Alejandro Zaffaroni, an innovator in biotechnology and drug delivery systems, and generous humanitarian with close ties to Stanford, died on March 1 at age 91.
Eisner argued that a curriculum that includes music, dance and art is essential in developing critical thinking skills in children.
Leland Smith blended teaching, performing and computer coding during his distinguished Stanford career.
Frank Lobdell is remembered for his commitment to his work.
As the first lady of Stanford from 1970 to 1980, Lyman was known for her ready smile, quick wit and warmth, and as a skilled and gracious campus hostess. Friends described her as energetic, ebullient, efficient and generous with her time.
Rebholz is credited with writing the definitive critical biography of Fulke Greville, the 16th-century English poet. He also wrote two books on Shakespeare and edited The Complete Poems of Sir Thomas Wyatt.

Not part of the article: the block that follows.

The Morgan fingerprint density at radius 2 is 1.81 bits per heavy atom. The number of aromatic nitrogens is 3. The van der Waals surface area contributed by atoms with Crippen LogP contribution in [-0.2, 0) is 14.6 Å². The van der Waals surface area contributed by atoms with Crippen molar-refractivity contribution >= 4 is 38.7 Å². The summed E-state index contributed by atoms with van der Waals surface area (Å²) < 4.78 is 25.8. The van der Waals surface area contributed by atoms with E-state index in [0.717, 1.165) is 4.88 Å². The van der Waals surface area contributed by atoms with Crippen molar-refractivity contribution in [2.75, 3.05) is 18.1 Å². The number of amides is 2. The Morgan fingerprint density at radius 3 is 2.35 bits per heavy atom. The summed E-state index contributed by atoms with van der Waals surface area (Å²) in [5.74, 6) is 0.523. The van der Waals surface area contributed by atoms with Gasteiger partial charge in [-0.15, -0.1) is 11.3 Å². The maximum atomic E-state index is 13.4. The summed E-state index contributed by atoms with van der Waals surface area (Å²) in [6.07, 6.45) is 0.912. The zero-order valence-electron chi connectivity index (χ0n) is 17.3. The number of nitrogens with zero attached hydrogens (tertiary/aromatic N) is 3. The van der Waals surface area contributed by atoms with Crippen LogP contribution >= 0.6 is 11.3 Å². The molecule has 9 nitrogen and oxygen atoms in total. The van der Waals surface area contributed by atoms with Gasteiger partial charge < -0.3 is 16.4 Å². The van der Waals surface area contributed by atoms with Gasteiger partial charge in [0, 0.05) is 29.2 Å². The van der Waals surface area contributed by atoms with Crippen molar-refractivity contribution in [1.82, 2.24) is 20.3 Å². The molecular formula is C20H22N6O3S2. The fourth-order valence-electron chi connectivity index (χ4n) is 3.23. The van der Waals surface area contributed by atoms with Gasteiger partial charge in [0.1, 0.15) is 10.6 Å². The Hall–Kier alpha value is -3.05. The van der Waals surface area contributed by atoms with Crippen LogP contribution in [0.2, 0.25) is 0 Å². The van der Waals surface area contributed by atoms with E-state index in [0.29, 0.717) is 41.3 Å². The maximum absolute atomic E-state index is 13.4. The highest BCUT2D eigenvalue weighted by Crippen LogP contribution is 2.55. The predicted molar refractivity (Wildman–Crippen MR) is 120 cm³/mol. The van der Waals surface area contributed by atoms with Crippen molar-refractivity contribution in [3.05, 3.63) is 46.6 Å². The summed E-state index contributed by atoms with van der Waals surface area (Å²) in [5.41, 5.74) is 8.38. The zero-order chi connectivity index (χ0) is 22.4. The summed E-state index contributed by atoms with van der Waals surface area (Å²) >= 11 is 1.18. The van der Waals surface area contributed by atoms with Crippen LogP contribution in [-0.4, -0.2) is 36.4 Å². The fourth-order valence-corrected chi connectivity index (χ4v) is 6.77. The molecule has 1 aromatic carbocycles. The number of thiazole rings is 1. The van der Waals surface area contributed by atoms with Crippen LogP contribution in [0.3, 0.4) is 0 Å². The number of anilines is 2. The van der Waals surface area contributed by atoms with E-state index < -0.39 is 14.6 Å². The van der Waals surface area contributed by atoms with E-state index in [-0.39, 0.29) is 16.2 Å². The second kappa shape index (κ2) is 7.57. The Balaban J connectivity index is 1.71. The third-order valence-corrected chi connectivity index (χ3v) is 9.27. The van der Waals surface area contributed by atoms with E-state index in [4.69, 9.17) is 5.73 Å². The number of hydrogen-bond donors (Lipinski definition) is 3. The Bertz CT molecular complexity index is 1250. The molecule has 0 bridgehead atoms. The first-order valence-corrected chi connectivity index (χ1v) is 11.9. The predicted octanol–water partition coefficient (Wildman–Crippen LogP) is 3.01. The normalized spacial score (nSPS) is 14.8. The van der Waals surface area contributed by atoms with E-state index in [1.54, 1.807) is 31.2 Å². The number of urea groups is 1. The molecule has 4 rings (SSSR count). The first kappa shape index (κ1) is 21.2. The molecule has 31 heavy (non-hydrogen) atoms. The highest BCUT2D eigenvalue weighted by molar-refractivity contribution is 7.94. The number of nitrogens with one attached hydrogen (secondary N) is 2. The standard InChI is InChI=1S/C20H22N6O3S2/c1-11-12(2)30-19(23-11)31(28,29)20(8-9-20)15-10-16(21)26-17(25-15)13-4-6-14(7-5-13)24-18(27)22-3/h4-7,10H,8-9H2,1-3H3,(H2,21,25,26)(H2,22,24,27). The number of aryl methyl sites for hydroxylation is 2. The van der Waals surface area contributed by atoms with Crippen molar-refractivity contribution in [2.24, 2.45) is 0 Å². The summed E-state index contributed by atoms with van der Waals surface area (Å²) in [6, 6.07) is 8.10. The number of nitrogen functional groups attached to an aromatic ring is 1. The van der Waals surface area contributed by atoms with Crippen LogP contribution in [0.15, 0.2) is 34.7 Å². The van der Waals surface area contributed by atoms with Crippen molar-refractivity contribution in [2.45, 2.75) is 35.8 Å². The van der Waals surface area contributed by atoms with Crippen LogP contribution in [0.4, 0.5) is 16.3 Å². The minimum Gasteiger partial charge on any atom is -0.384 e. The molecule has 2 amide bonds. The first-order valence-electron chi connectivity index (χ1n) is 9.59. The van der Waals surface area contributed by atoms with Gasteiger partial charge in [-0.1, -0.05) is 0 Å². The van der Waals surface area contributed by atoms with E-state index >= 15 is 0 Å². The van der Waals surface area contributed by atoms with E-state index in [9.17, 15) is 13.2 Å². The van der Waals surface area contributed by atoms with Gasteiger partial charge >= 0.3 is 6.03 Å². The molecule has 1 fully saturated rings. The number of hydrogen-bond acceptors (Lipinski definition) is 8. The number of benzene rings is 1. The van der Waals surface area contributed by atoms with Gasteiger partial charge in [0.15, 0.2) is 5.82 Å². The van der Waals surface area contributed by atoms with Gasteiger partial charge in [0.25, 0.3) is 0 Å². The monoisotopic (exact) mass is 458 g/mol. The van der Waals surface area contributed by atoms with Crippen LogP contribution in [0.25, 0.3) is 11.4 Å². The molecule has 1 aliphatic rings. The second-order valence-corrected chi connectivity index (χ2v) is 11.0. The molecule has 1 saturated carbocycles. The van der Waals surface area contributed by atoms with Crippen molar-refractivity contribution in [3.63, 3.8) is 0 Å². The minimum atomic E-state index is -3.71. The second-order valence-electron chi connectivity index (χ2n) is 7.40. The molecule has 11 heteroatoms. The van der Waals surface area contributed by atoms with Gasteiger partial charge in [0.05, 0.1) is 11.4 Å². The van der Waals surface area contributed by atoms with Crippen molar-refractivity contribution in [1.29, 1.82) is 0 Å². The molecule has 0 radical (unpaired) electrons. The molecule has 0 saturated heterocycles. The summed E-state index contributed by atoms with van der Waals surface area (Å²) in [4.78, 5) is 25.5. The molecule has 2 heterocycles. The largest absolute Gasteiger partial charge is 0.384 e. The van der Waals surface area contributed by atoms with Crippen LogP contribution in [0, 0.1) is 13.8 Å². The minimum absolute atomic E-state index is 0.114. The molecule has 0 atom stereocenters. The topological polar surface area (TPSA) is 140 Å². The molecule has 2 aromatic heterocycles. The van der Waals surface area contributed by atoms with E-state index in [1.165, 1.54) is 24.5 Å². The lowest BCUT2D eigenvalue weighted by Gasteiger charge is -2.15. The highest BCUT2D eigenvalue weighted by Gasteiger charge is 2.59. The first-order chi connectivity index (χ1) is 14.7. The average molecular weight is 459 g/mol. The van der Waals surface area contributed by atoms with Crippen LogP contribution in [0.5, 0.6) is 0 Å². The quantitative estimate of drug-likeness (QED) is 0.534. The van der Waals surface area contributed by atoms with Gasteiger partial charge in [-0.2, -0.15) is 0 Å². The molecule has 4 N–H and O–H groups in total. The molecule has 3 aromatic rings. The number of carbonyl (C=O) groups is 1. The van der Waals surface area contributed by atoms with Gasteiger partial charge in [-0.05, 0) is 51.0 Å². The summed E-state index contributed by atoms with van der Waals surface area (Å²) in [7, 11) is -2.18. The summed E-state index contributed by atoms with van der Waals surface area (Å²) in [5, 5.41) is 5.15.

Nass, a professor of communication whose recent research on multitasking attracted national attention, joined Stanford's faculty in 1986.
A distinguished social psychologist, Ambady was well known for her research that showed that people can form accurate first impressions about others based only on seconds-long observations of their nonverbal behavior.
Daniel Garza, MD, assistant professor of orthopaedic surgery and of emergency medicine at the Stanford School of Medicine, and a Bay Area sports medicine physician, passed away Tuesday, Oct. 15 at his home.
A leading ambassador for the study of linguistics, Ivan Sag was a world-renowned researcher and teacher and one of the founders of Stanford's Center for the Study of Language and Information. He also played keyboards in a band known as the Dead Tongues.